Published: Fri, June 08, 2018
Global News | By Blake Casey

Lava from Hawaii's Kilauea volcano creates new coastline

Lava from Hawaii's Kilauea volcano creates new coastline

Kilauea began erupting lava in a residential community on May 3.

The eruption is one of the most destructive in USA history, though amazingly no one has been killed and only one injury has been reported.

Approximately 600 homes have been destroyed by lava flows on Hawaii's Big Island since the current eruption of Kilaeua Volcano began early last month, Hawaii County Mayor Harry Kim said on Thursday.

Lava from Hawaii's Kilauea volcano that flowed into Kapoho Bay has created almost a mile of new land, officials from the US Geological Survey have said.

A similar, extremely violent eruption from Fuego volcano in Guatemala this week killed more than 100 people as it ejected deadly super-heated "pyroclastic" flows of lava and ash through nearby towns.

The fast-moving lava poured into the low-laying coastal Hawaii neighborhoods in just two days this week, destroying hundreds of homes.

"A lot of the ocean entries are extraordinarily unstable", Ms Ferracane said.

HVO said the lava delta is 1.2 miles wide and added that "ocean entry is sending a large laze plume into the air along the coastline".

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As the lava marched toward the bay, it vaporised Hawaii's largest freshwater lake, which was hundreds of feet deep in some places.

Kim told reporters in Hilo on Thursday the total includes about 320 homes in the coastal community of Kapoho.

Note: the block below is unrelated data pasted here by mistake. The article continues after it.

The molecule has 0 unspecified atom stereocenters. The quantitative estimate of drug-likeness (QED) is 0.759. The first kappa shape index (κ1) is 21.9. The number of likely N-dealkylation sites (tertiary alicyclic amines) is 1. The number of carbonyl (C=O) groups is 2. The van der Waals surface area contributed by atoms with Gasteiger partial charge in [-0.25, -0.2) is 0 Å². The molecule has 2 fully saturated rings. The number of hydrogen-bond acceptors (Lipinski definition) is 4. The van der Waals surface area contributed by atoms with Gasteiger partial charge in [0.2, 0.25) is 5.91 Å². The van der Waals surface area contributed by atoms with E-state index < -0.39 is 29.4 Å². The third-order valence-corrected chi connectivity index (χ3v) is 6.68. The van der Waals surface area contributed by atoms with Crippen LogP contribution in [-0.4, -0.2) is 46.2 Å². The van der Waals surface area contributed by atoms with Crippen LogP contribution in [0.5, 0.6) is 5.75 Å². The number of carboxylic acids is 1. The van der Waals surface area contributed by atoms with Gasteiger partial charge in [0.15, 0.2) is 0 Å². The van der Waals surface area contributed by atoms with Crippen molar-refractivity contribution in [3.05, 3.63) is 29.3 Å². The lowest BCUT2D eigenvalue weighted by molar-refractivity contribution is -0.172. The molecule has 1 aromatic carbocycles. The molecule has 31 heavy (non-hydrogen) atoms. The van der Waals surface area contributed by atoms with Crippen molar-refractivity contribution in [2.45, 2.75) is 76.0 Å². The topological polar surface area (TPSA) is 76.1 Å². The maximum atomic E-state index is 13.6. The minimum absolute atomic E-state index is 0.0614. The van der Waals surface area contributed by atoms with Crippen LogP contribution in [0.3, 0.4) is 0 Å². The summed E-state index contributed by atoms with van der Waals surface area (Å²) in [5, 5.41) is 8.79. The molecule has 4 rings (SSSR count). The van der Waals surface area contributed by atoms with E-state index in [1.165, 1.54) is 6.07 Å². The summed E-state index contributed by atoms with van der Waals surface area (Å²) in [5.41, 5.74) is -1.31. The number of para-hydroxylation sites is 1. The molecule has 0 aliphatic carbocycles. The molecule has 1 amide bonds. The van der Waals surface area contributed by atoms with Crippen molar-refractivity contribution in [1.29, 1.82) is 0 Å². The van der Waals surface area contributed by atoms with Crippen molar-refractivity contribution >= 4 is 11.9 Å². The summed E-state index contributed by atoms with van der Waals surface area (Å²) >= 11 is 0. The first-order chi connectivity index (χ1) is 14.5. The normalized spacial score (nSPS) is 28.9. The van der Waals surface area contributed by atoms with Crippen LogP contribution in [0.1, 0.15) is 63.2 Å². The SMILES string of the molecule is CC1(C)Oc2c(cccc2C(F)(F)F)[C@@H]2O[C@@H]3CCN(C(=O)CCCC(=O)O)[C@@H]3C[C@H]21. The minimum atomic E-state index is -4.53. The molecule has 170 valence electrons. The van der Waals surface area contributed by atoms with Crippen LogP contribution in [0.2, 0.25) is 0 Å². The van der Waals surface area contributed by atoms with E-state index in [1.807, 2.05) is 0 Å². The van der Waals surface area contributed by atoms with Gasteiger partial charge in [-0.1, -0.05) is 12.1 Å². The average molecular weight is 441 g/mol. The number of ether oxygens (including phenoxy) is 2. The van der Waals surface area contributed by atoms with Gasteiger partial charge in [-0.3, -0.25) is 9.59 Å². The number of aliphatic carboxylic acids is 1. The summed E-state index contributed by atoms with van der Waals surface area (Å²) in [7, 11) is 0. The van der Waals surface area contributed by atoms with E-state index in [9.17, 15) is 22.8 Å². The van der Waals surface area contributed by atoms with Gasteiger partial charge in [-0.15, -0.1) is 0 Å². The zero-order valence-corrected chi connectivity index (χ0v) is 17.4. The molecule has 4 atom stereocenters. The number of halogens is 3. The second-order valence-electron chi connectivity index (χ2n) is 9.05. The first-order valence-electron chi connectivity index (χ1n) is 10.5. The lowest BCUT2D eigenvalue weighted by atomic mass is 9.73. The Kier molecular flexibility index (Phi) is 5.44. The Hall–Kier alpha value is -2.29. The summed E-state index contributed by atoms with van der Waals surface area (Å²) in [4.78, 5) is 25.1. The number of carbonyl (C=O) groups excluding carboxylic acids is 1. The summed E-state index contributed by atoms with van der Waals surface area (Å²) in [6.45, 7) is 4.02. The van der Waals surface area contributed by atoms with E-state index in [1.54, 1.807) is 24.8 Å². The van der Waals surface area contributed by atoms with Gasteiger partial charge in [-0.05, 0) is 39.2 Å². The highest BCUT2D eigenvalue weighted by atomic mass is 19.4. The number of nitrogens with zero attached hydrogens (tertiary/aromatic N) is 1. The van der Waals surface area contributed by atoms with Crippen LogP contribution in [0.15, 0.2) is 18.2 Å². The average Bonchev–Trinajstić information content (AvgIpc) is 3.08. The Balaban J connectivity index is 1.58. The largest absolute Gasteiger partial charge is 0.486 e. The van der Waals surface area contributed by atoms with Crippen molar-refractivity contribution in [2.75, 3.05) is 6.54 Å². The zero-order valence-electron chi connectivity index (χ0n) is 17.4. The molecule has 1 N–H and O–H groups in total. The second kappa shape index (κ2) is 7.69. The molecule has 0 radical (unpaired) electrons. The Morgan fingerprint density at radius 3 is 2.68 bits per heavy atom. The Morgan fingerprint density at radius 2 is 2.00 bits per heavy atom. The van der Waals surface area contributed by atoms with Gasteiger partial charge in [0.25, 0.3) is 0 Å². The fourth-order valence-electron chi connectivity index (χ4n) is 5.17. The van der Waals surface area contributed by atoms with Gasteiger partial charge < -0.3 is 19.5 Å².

There are no homes left in the Vacationland subdivision and neighbouring Kapoho has only a few homes left standing.

"Lava continues to enter the ocean along a broad front in Kapoho Bay and the Vacationland area and it continues to creep north of what remains of Kapoho Beach Lots", said USGS geologist Janet Babb. "I'm talking about 600 families".

So too have airborne volcanic glass fibres, called "Peel's Hair", wispy strands carried aloft by the wind from lava fountains and named for the volcanic goddess of Hawaiian myth.

Four lava flows have reached the blue waters of the Pacific Ocean.

Thousands of residents have been left shell-shocked by the devastation that's been pounding the island.

In addition to destroying homes and other structures, lava flows have knocked out telephone and power lines, causing widespread communication outages, and forced the shutdown of a geothermal energy plant that normally provides about a quarter of the island's electricity.

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